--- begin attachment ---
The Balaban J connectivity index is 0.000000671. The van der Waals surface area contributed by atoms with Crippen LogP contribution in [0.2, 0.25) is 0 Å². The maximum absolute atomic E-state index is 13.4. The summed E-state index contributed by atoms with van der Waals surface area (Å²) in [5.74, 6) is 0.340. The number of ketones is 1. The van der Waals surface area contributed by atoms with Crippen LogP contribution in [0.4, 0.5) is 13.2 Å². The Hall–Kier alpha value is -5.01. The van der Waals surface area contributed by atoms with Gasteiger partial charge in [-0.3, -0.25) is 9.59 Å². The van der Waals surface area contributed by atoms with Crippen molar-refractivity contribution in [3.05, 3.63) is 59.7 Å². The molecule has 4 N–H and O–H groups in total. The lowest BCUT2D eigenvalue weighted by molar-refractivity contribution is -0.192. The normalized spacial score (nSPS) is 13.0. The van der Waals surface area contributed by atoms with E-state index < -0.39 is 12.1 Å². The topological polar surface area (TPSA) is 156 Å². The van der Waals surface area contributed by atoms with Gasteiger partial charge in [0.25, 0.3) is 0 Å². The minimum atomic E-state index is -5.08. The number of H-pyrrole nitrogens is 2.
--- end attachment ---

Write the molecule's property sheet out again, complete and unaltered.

The Balaban J connectivity index is 0.000000671. The van der Waals surface area contributed by atoms with Crippen LogP contribution in [0.2, 0.25) is 0 Å². The maximum absolute atomic E-state index is 13.4. The summed E-state index contributed by atoms with van der Waals surface area (Å²) in [5.74, 6) is 0.340. The number of ketones is 1. The van der Waals surface area contributed by atoms with Crippen LogP contribution in [0.4, 0.5) is 13.2 Å². The Hall–Kier alpha value is -5.01. The van der Waals surface area contributed by atoms with Gasteiger partial charge in [-0.3, -0.25) is 9.59 Å². The van der Waals surface area contributed by atoms with Crippen molar-refractivity contribution in [3.05, 3.63) is 59.7 Å². The molecule has 4 N–H and O–H groups in total. The lowest BCUT2D eigenvalue weighted by molar-refractivity contribution is -0.192. The normalized spacial score (nSPS) is 13.0. The van der Waals surface area contributed by atoms with E-state index < -0.39 is 12.1 Å². The topological polar surface area (TPSA) is 156 Å². The van der Waals surface area contributed by atoms with Gasteiger partial charge in [0.25, 0.3) is 0 Å². The minimum atomic E-state index is -5.08. The number of H-pyrrole nitrogens is 2.